Home Social gathering Crispy grass beside the fairway: drought impact on a small town golf course

Crispy grass beside the fairway: drought impact on a small town golf course


EUREKA, SD (KELO) – When Ryan Grenz misses a fairway at Eureka Golf Course, his ball doesn’t stop rolling.

Sometimes it works to Grenz’s advantage on the tree-filled nine-hole course just north of Highway 10 in the north-central town of South Dakota. The combination of a winter with very little snow, an aging irrigation system and, more recently, the driest June in South Dakota history, members of the Eureka Golf Course are hosting Weekly fundraisers to raise funds for over $ 150,000 in upgrades to keep longtime golf courses looking green.

“It has been said for years that we need to do something with our sprinkler system. It was the year to take the plunge, â€said Grenz, who, along with his wife, Ashley, helps direct a weekly Queen of Hearts cartoon. “We knew we weren’t going to be able to do this without a big fundraising effort. ”

Pitches Team Director Rick Weisbeck said he has been helping run the golf course for over 30 years and noted that part of the course’s irrigation system dates back to 50 years ago. years, when the raised grass greens were first installed.

“It’s pretty much run its course,†Weisbeck said of the current irrigation system. “We are struggling with a lot of water cuts and different issues. ”

The system’s pump station and timers may remain the same, but Weisbeck said all new wires, hoses and sprinklers will need to be installed.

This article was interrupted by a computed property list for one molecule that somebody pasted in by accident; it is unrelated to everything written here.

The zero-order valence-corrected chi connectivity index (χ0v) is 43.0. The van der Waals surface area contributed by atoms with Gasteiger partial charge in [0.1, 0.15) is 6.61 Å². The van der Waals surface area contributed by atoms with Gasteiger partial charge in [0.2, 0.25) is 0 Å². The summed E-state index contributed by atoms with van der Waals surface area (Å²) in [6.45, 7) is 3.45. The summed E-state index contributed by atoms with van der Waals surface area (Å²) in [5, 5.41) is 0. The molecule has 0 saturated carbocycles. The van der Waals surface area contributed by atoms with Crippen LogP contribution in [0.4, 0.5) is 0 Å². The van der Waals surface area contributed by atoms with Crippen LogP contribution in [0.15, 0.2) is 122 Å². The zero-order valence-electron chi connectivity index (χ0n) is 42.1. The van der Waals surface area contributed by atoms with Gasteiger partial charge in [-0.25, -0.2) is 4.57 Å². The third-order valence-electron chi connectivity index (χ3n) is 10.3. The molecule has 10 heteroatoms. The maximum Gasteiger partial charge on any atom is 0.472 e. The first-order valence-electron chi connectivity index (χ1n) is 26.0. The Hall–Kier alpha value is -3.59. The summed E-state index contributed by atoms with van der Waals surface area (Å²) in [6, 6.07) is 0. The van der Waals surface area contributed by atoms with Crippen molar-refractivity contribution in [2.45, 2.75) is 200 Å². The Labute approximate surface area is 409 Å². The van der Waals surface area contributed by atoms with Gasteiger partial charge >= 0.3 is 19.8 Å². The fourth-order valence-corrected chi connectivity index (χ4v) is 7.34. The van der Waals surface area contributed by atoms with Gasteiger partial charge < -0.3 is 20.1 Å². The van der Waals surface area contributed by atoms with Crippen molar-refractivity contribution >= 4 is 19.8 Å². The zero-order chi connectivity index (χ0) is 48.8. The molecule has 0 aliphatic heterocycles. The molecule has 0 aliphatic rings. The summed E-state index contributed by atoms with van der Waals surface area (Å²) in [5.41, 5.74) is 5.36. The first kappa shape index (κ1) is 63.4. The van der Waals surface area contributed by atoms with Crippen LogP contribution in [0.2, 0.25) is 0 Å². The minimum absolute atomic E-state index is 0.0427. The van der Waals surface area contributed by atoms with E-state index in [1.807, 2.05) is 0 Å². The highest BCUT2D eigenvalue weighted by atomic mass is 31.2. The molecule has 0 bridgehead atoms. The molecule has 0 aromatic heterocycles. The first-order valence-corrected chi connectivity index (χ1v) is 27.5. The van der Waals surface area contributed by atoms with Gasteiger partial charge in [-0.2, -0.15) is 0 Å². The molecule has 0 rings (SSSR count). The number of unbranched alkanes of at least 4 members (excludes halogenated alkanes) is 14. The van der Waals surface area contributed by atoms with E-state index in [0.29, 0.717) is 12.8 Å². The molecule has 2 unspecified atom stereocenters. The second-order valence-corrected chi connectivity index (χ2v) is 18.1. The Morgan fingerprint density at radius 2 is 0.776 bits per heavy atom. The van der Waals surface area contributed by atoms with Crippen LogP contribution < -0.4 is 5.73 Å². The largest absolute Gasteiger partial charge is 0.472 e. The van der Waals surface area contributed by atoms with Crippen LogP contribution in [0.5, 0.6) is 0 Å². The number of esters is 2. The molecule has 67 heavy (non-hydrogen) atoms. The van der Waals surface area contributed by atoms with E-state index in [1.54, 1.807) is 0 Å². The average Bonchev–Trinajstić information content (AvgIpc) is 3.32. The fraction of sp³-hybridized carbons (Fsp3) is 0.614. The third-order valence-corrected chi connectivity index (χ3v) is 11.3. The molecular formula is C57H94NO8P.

“Where we have been able to save water is good. Where we haven’t, you can see it’s obviously brown, â€Wiesbeck said. You can see the stark difference between the watered grass and the areas that only get water when it rains in the two photos below.

To the left is the green grass of the first tee, while to the right is the brown, dry grass of the rough next to the fairway of hole 1 of the Eureka Golf Course. The course organizes several fundraisers to pay $ 150,000 in irrigation improvements.

“It started during the winter. The open winter was bad for us, â€Weisbeck said. “We have had damage on several greens and it usually takes a long time to heal them all. ”

After some more recent rains in the last few weeks, many tees and greens in good condition.

“We had an inch of rain a while ago and you can really tell the difference from that,†Weisbeck said.

“A must in the community”

The golf course has served Eureka and the surrounding community since 1926. And during the summer months, golf helps bring out players of all ages. Grenz and Weisbeck both said the golf course has been busy this year.

Grenz called the Eureka golf course “one of the finest nine-hole courses in the region”. He noted that there has been a high turnout in the men’s, women’s and children’s leagues this summer.

At an all-class reunion tournament on the weekend of July 4, more than a hundred golfers showed up, Weisbeck noted.

“It’s a great social gathering place,†Grenz said. “Most of our Friday nights are crowded here.”

Different families help prepare meals on Friday evenings and the golf course has filled a void as a place for families to have a meal on weekends.

“You look at how many different companies have gone through Eureka, the golf course has been around for a long time,†Grenz said. “It’s basically a staple of the community. People know it’s gonna be here.

In an effort to get a portion of the $ 150,000 in irrigation replacement costs covered this year, the golf course is hosting a Queen of Hearts raffle where people can purchase tickets each week to win a raffle. The total pot rose to $ 5,100 for that week, if the winning card is drawn on Friday night. If the queen of hearts is not chosen, the winner receives $ 100 and the pot continues to grow.

To participate in the game, simply follow the Eureka Golf Course Facebook page. You don’t need to be present to play the game.

In addition to the social tournaments throughout the golf season, Weisbeck thanked all the support the golf course has received.

“The community has really made progress,†Weisbeck said. “We cannot thank the community enough. I think they realize that the golf course has been pretty vital to the community for many years.


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